We all know that the trash we throw out on a daily basis has unfortunately played a big role in laying waste to our planet. One material that is especially toxic to our Earth is plastic. Not only does plastic harm our soils, but also the worms in them.
Worms commonly found in the soil such as earthworms, pot worms and red wigglers, are all environmentally beneficial. Unlike humans, the waste that these worms produce is helpful to the soil in that, through their consumption of decomposing organic matter, they produce nutrient rich fertilizer via their waste. For that reason, there have been various conservation efforts that try to protect such worm species, such as the trend of making one’s own compost bin, where people put worms in a container which feed on thrown-out food scraps and produce nutrient rich soil.
That being said, just like plastic in the ocean is not good for the aquatic wildlife, plastic in the soil is not good for the worms living there. According to an article published by The Independent, discoveries have shown that the presence of micro plastics in soil stunts the growth of worms, and by extension negatively affects the fertility of the soil. This is because not only do earthworms help enrich soils with their waste, but they also help aerate the soil when they burrow through it. This obviously sets off a chain of events, where with less fertile soil, fewer crops will successfully make it to harvest, and so there will be a smaller crop yield. Likewise, less vegetation will grow in forests where plastic particles have entered the earth.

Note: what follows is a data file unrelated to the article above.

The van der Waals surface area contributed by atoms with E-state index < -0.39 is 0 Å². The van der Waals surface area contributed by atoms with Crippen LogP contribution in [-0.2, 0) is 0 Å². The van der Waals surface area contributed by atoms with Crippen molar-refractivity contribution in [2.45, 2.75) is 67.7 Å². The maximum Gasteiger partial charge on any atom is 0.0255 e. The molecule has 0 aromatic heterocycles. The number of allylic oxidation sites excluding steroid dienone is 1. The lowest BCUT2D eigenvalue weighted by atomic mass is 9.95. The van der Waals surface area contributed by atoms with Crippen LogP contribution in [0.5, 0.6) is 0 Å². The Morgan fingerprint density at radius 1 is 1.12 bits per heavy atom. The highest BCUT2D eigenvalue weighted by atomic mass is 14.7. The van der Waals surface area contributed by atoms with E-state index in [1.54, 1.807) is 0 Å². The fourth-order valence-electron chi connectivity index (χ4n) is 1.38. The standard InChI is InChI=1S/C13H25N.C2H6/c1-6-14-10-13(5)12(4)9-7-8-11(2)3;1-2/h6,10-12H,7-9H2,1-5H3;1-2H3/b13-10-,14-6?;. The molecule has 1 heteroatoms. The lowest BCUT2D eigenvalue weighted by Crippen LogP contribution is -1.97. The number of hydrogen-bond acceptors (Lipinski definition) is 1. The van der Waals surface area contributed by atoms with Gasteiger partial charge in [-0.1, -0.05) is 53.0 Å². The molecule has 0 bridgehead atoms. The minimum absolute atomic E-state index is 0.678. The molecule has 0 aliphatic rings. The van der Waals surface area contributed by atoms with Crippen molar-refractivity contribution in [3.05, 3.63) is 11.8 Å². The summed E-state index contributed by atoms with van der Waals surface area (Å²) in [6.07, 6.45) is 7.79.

In a study which compared worms living in an environment with plastic vs worms living without plastic, it was found that the body weight of the former group of worms was reduced by 3%, while the weight of the latter group increased by 5%, which clearly demonstrates the plastic’s negative effect. However, despite knowing generally that plastic is toxic, it is still unclear exactly what it is in plastic that stunts growth in worms.
To conclude, whatever the reason for plastic negatively affecting worms and soil, this teaches us that we need to put our trash where it belongs, in a trashcan. It does not belong outside on the ground and in nature. Not only does this impact the worms, but it will impact us as well. We hope that this very brief look at this matter, which is far more scientifically complex when you dig into it, is informative and somewhat eye-opening.
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